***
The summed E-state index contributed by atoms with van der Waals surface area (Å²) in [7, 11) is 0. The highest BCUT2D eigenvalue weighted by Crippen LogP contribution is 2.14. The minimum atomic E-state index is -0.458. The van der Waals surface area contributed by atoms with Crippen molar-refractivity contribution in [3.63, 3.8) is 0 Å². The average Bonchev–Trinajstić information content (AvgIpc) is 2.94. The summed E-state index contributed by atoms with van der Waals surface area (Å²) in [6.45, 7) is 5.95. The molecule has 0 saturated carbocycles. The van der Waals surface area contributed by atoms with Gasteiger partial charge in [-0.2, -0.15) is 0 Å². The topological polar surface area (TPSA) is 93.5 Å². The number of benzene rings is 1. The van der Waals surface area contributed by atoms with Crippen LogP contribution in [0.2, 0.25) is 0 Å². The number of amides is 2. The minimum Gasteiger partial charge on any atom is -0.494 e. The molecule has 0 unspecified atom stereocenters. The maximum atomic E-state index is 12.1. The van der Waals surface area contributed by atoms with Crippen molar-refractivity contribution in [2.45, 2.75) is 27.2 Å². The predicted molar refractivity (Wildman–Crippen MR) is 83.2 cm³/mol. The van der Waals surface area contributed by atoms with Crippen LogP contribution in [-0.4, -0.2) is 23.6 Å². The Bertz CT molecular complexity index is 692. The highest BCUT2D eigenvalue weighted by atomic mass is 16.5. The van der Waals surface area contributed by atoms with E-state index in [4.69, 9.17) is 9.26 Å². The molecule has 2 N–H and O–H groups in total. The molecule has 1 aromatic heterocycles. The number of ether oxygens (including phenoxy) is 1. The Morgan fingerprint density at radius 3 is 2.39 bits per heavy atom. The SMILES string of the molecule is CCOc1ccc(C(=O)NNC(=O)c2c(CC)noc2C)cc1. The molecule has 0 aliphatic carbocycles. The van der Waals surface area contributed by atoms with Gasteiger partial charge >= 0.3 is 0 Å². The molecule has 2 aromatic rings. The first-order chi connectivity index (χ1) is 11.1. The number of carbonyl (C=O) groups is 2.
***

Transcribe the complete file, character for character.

The summed E-state index contributed by atoms with van der Waals surface area (Å²) in [7, 11) is 0. The highest BCUT2D eigenvalue weighted by Crippen LogP contribution is 2.14. The minimum atomic E-state index is -0.458. The van der Waals surface area contributed by atoms with Crippen molar-refractivity contribution in [3.63, 3.8) is 0 Å². The average Bonchev–Trinajstić information content (AvgIpc) is 2.94. The summed E-state index contributed by atoms with van der Waals surface area (Å²) in [6.45, 7) is 5.95. The molecule has 0 saturated carbocycles. The van der Waals surface area contributed by atoms with Gasteiger partial charge in [-0.2, -0.15) is 0 Å². The topological polar surface area (TPSA) is 93.5 Å². The number of benzene rings is 1. The van der Waals surface area contributed by atoms with Crippen LogP contribution in [0.2, 0.25) is 0 Å². The number of amides is 2. The minimum Gasteiger partial charge on any atom is -0.494 e. The molecule has 0 unspecified atom stereocenters. The maximum atomic E-state index is 12.1. The van der Waals surface area contributed by atoms with Crippen molar-refractivity contribution in [2.45, 2.75) is 27.2 Å². The predicted molar refractivity (Wildman–Crippen MR) is 83.2 cm³/mol. The van der Waals surface area contributed by atoms with Crippen LogP contribution in [-0.4, -0.2) is 23.6 Å². The Bertz CT molecular complexity index is 692. The highest BCUT2D eigenvalue weighted by atomic mass is 16.5. The van der Waals surface area contributed by atoms with E-state index in [4.69, 9.17) is 9.26 Å². The molecule has 2 N–H and O–H groups in total. The molecule has 1 aromatic heterocycles. The number of ether oxygens (including phenoxy) is 1. The Morgan fingerprint density at radius 3 is 2.39 bits per heavy atom. The SMILES string of the molecule is CCOc1ccc(C(=O)NNC(=O)c2c(CC)noc2C)cc1. The molecule has 0 aliphatic carbocycles. The van der Waals surface area contributed by atoms with Gasteiger partial charge >= 0.3 is 0 Å². The molecule has 2 aromatic rings. The first-order chi connectivity index (χ1) is 11.1. The number of carbonyl (C=O) groups is 2.